Membrane technology has wide range of applications in the textile industry. Various types of dyes and chemicals can be recovered from the textile effluent using this technology and a large proportion of wastewater can be reused. The problem of membrane fouling is also discussed. The suitability of the technology has been assessed. The approach of employing primary treatment methods followed by Coagulation and Reverse Osmosis through Membranes is being recommended. The effectiveness of various types of membranes available in the world needs to be demonstrated for a specific plant.


The textile industry is characterized by using a large quantity of chemicals and huge quantities of water. Detergents and caustic are used to remove dirt, grit, oils and waxes. Bleach is used to improve whiteness and brightness. Dyes, fixing agents and many inorganics are used to provide the brilliant array of colors the market demands. Sizing agents are added to improve weaving. Oils are added to improve spinning and knitting. Latex and glues are used as binders. A wide variety of specialty chemicals are used such as softeners, stain release agents and wetting agents. In some ways, the need of the textile industry was the engine which drove the development of the chemical industry.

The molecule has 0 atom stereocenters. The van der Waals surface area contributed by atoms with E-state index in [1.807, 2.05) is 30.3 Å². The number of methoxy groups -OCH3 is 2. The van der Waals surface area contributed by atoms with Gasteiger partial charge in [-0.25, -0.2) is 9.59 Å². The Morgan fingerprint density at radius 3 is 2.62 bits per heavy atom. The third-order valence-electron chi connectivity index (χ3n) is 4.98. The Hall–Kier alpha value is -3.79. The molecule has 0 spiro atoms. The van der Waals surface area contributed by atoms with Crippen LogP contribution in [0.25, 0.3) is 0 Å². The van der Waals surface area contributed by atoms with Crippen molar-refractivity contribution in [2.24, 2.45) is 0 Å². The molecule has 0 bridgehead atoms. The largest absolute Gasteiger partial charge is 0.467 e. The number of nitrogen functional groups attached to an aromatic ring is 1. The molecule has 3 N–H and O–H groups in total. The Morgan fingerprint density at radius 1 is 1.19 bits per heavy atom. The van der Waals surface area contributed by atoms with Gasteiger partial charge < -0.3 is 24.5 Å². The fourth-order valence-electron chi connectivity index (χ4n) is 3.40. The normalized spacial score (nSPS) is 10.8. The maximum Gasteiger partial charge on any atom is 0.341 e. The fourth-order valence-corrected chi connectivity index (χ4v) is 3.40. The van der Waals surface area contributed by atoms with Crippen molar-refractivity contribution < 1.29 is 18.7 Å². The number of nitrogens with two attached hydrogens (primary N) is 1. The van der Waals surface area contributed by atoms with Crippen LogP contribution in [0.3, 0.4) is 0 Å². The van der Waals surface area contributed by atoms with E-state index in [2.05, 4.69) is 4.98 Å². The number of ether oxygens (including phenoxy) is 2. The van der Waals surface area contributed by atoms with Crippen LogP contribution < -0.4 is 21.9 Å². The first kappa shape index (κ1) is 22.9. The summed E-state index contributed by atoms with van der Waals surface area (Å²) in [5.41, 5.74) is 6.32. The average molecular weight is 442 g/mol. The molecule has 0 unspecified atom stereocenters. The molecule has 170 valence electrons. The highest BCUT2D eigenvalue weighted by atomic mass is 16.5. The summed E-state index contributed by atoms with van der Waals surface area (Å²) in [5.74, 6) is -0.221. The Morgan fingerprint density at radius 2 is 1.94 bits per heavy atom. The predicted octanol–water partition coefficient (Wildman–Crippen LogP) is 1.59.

Many of these chemicals become part of the product. Many of the chemicals perform a necessary function, but are removed from the fabric. State authorities and local municipalities have begun to target the textile industry to clean up the wastewater that is being discharged from the textile mills. Regulators are looking closely at toxicity due to high salt, the ever present BOD, non-destructible COD, heavy metals, and color of the effluent As the mill comes up for a new discharge permit, many are finding that the effluent being discharged threatens permit renewal.

Membrane separations are evolving as a solution to the many problems a mill may be experiencing. Membranes can provide a solution in such areas as: color removal, BOD reduction, salt reduction and reuse, PVA recovery, and latex recovery. Membrane technology is unique in that it can provide a return on investment as a solution to pollution abatement. Membrane solutions are generally in keeping with the Clinton/Gore philosophy of pollution prevention is better than pollution treatment. Capital investment is competitive with conventional end of pipe treatment because membranes have become more of a commodity, and because a point source strategy can be employed. In many cases, valuable products can be reclaimed and reused, adding to an overall cost reduction.

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The author is Assistant Professor in the Department of Textile Technology, PSG College of Technology, Coimbatore